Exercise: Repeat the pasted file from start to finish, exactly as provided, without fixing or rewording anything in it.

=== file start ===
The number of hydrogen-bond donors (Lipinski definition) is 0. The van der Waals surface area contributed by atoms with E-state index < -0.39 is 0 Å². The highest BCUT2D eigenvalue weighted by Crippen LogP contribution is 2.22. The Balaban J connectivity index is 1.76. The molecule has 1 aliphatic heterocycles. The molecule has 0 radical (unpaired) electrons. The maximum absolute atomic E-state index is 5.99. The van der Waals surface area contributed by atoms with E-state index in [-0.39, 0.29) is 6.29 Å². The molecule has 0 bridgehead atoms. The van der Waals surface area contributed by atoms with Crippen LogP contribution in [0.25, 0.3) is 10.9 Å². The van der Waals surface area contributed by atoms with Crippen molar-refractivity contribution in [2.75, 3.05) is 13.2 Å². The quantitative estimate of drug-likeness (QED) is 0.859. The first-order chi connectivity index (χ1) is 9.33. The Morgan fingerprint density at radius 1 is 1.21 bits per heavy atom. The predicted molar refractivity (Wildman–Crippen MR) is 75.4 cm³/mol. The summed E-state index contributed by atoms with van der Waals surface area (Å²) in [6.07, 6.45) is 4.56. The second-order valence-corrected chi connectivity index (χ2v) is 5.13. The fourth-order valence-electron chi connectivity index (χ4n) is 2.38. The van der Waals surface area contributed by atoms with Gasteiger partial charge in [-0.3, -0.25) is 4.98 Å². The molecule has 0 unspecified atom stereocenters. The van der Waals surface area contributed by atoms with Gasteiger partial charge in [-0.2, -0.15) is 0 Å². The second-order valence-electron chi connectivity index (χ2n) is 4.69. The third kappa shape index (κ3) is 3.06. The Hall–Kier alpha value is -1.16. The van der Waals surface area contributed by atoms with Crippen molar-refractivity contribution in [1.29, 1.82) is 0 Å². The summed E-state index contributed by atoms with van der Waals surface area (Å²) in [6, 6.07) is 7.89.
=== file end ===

The number of hydrogen-bond donors (Lipinski definition) is 0. The van der Waals surface area contributed by atoms with E-state index < -0.39 is 0 Å². The highest BCUT2D eigenvalue weighted by Crippen LogP contribution is 2.22. The Balaban J connectivity index is 1.76. The molecule has 1 aliphatic heterocycles. The molecule has 0 radical (unpaired) electrons. The maximum absolute atomic E-state index is 5.99. The van der Waals surface area contributed by atoms with E-state index in [-0.39, 0.29) is 6.29 Å². The molecule has 0 bridgehead atoms. The van der Waals surface area contributed by atoms with Crippen LogP contribution in [0.25, 0.3) is 10.9 Å². The van der Waals surface area contributed by atoms with Crippen molar-refractivity contribution in [2.75, 3.05) is 13.2 Å². The quantitative estimate of drug-likeness (QED) is 0.859. The first-order chi connectivity index (χ1) is 9.33. The Morgan fingerprint density at radius 1 is 1.21 bits per heavy atom. The predicted molar refractivity (Wildman–Crippen MR) is 75.4 cm³/mol. The summed E-state index contributed by atoms with van der Waals surface area (Å²) in [6.07, 6.45) is 4.56. The second-order valence-corrected chi connectivity index (χ2v) is 5.13. The fourth-order valence-electron chi connectivity index (χ4n) is 2.38. The van der Waals surface area contributed by atoms with Gasteiger partial charge in [-0.3, -0.25) is 4.98 Å². The molecule has 0 unspecified atom stereocenters. The van der Waals surface area contributed by atoms with Gasteiger partial charge in [-0.2, -0.15) is 0 Å². The second-order valence-electron chi connectivity index (χ2n) is 4.69. The third kappa shape index (κ3) is 3.06. The Hall–Kier alpha value is -1.16. The van der Waals surface area contributed by atoms with Crippen molar-refractivity contribution in [1.29, 1.82) is 0 Å². The summed E-state index contributed by atoms with van der Waals surface area (Å²) in [6, 6.07) is 7.89.